There is a lot of attention being given these days to remediation in higher education. “Failure to Launch,” reads one representative headline, “Community College Students Can’t Meet Higher Goals.”
The numbers vary but, on average, suggest that about 35 percent to 40 percent of students in state colleges and universities are held for one or more basic skills courses. The numbers increase in the community college, typically 60 percent and higher. So, roughly half of post-secondary students in the United States need some assistance to do college-level work.
These numbers are alarming; however, some form of remediation has existed in American higher education for a very long time, and, by some estimates, the numbers have remained modestly stable. Toward the end of the nineteenth century, more than 40 percent of entering students were involved in a preparatory program. In the 1970s, Berkeley was holding about 50 percent of its students for remedial English. On some campuses, the numbers are going up, and that increase can be accounted for by the declining conditions of some K–12 districts but, also, by an increase in the number of people attending college: people who, a generation or two ago, would not have thought college possible or economically necessary. Over the last thirty years, the percentage of people over age forty attending college has more than doubled.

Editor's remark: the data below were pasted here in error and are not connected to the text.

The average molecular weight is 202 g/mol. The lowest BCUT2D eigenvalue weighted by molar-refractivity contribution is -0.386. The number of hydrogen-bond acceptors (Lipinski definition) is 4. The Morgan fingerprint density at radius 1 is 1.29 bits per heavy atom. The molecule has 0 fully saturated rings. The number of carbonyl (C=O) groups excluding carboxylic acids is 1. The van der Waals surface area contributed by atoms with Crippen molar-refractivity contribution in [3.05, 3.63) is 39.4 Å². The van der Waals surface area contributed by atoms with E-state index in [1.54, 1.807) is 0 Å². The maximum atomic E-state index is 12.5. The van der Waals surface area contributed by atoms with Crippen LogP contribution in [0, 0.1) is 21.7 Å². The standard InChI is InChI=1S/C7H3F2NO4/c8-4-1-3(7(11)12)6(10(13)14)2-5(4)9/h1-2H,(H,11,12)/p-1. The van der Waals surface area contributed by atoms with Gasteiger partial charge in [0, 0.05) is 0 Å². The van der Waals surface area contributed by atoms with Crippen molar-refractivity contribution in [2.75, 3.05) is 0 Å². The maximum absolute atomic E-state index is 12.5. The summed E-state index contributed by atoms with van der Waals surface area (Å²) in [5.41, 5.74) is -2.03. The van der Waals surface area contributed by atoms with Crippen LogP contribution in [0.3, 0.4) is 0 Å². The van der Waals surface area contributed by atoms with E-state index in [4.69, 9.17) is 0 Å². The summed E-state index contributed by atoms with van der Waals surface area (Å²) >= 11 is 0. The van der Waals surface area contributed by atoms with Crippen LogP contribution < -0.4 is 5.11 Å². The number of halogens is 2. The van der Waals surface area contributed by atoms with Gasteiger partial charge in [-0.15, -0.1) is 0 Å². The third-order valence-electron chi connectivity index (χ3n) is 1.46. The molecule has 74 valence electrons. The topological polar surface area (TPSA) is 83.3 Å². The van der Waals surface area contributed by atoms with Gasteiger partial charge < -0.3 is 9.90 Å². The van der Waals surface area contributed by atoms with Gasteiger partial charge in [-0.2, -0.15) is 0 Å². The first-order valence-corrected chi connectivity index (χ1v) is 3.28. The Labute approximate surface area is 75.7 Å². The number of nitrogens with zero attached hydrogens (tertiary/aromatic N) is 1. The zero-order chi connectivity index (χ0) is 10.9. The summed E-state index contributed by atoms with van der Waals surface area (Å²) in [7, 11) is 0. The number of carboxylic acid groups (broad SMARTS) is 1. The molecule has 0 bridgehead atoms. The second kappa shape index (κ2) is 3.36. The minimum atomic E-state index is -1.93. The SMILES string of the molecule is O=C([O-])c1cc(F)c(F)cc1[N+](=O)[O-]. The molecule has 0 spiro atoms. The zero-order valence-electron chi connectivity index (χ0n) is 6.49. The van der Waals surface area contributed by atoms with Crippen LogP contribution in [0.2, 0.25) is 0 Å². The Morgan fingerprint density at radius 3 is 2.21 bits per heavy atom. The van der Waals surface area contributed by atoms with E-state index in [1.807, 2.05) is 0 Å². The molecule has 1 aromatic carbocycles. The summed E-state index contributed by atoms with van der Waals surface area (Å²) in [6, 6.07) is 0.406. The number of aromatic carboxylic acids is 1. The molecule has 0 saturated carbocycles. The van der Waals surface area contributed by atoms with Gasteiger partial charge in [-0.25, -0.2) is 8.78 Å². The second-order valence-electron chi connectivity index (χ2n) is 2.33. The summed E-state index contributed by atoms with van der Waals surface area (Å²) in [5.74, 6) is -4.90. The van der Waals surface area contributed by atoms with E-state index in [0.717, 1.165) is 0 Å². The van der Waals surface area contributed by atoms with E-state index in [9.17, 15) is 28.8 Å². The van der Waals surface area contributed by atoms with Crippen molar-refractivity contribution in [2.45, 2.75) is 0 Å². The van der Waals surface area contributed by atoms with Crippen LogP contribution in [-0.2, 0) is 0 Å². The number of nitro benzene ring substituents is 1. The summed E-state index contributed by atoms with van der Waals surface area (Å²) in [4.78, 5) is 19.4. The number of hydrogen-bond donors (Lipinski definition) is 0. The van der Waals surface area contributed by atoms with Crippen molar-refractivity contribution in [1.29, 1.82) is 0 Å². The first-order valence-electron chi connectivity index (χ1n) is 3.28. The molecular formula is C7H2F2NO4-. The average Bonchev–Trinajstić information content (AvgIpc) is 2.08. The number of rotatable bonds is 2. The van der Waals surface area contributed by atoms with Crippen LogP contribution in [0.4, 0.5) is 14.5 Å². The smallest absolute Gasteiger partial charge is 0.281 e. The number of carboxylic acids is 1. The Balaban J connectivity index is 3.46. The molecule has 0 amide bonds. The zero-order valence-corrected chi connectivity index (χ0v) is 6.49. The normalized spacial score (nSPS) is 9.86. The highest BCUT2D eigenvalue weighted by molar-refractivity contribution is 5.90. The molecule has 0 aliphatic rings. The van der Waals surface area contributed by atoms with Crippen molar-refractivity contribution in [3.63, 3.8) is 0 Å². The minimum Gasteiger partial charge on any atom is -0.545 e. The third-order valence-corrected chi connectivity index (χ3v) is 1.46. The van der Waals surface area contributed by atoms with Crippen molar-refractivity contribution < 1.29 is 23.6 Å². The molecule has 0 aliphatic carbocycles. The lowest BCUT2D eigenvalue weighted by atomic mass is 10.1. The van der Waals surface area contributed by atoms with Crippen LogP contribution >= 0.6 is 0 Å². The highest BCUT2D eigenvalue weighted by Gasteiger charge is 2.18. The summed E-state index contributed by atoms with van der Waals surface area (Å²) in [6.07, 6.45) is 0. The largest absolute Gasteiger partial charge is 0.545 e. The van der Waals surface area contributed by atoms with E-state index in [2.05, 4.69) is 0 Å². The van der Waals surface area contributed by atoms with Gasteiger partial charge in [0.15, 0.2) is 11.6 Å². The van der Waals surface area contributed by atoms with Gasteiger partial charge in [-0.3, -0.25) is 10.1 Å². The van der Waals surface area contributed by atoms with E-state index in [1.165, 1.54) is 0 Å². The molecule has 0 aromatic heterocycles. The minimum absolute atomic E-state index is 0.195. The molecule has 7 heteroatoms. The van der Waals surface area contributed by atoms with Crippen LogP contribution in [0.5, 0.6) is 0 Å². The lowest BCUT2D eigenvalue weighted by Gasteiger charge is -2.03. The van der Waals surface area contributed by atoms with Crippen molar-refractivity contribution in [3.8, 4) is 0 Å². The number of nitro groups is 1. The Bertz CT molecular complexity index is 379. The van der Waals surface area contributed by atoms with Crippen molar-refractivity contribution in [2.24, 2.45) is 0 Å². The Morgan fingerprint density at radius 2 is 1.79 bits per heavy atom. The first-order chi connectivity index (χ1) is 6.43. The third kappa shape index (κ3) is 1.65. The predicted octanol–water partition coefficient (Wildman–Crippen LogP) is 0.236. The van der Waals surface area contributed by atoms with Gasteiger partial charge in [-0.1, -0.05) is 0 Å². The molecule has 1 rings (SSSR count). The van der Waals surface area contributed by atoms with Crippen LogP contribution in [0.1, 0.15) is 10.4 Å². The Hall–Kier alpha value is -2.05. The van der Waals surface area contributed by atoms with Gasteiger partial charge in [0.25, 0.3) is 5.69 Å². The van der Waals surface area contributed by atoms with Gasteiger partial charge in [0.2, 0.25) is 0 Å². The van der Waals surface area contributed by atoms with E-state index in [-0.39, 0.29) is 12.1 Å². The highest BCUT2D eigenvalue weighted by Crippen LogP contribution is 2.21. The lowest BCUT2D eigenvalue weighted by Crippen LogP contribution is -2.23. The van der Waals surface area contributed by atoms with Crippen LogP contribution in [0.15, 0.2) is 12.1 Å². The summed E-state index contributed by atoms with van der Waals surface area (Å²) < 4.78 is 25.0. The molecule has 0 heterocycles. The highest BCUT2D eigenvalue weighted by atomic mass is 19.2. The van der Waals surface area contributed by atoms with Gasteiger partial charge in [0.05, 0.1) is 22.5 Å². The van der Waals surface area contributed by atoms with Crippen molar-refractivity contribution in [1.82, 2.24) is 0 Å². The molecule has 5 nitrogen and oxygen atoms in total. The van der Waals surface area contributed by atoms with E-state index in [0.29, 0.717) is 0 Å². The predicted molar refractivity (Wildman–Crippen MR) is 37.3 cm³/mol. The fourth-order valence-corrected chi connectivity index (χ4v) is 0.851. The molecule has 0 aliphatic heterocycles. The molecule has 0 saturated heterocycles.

Placement in basic English, reading, or mathematics is strongly affected by educational and economic inequality. Yet, in one national study 24 percent of students from the top income quartile took one or more such courses. Likewise, 10 percent of students who had a strong pre-collegiate education were also held for one or more remedial courses. Both across and within basic skills classrooms, the students are a varied lot.
For students, basic skills courses extend time in school. They must take courses that typically earn no graduation or transfer credit, and if they have financial aid, they use it up. At the legislative level, it is the expense of large numbers of basic skills courses that is propelling remediation onto the national stage. But several studies suggest that the entire remedial effort accounts for 1 percent to 2 percent of the country’s higher education budget. That’s a lot of money, but not of the catastrophic levels the headlines lead us to believe.
Legislative outrage is fueled not only by expense, but also by a string of reports showing that the success rates of students held for remedial courses is not good. For example, of those students placing at the lowest level of basic skills, especially in more than one area—math, English, reading—only 16 percent complete the entire remedial series. Yet, the research findings on effectiveness are mixed, and do show that for many students who are not severely underprepared (particularly in reading, the core academic skill), basic skills courses can make a positive difference ...
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